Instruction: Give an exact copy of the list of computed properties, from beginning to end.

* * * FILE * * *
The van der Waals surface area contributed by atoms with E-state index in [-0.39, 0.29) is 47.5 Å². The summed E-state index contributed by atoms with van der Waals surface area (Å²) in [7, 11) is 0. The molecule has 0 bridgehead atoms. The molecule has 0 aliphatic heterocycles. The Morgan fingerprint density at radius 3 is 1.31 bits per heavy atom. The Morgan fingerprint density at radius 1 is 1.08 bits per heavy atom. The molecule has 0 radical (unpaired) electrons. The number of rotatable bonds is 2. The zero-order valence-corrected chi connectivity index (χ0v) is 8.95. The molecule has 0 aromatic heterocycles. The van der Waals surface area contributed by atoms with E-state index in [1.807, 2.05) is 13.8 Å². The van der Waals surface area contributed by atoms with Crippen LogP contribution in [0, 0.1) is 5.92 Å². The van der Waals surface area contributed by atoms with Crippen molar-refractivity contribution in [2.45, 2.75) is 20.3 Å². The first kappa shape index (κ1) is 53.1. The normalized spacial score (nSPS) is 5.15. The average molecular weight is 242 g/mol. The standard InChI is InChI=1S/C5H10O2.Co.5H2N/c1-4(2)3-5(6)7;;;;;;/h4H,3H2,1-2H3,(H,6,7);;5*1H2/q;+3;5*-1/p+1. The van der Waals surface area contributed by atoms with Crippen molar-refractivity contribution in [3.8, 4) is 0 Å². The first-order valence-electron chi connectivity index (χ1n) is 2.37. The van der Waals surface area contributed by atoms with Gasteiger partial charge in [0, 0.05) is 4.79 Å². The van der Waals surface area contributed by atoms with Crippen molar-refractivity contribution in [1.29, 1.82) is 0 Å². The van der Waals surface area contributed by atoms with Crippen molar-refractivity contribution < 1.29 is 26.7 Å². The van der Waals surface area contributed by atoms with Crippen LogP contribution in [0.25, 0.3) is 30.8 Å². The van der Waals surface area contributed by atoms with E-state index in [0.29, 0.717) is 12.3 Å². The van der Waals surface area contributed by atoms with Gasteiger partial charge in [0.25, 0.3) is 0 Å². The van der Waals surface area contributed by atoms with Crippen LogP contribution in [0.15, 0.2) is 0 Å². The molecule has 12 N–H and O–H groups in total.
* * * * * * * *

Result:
The van der Waals surface area contributed by atoms with E-state index in [-0.39, 0.29) is 47.5 Å². The summed E-state index contributed by atoms with van der Waals surface area (Å²) in [7, 11) is 0. The molecule has 0 bridgehead atoms. The molecule has 0 aliphatic heterocycles. The Morgan fingerprint density at radius 3 is 1.31 bits per heavy atom. The Morgan fingerprint density at radius 1 is 1.08 bits per heavy atom. The molecule has 0 radical (unpaired) electrons. The number of rotatable bonds is 2. The zero-order valence-corrected chi connectivity index (χ0v) is 8.95. The molecule has 0 aromatic heterocycles. The van der Waals surface area contributed by atoms with E-state index in [1.807, 2.05) is 13.8 Å². The van der Waals surface area contributed by atoms with Crippen LogP contribution in [0, 0.1) is 5.92 Å². The van der Waals surface area contributed by atoms with Crippen molar-refractivity contribution in [2.45, 2.75) is 20.3 Å². The first kappa shape index (κ1) is 53.1. The normalized spacial score (nSPS) is 5.15. The average molecular weight is 242 g/mol. The standard InChI is InChI=1S/C5H10O2.Co.5H2N/c1-4(2)3-5(6)7;;;;;;/h4H,3H2,1-2H3,(H,6,7);;5*1H2/q;+3;5*-1/p+1. The van der Waals surface area contributed by atoms with Crippen molar-refractivity contribution in [3.8, 4) is 0 Å². The first-order valence-electron chi connectivity index (χ1n) is 2.37. The van der Waals surface area contributed by atoms with Gasteiger partial charge in [0, 0.05) is 4.79 Å². The van der Waals surface area contributed by atoms with Crippen molar-refractivity contribution in [1.29, 1.82) is 0 Å². The van der Waals surface area contributed by atoms with Crippen molar-refractivity contribution < 1.29 is 26.7 Å². The van der Waals surface area contributed by atoms with Crippen LogP contribution in [0.25, 0.3) is 30.8 Å². The van der Waals surface area contributed by atoms with E-state index in [0.29, 0.717) is 12.3 Å². The van der Waals surface area contributed by atoms with Gasteiger partial charge in [0.25, 0.3) is 0 Å². The van der Waals surface area contributed by atoms with Crippen LogP contribution in [0.15, 0.2) is 0 Å². The molecule has 12 N–H and O–H groups in total.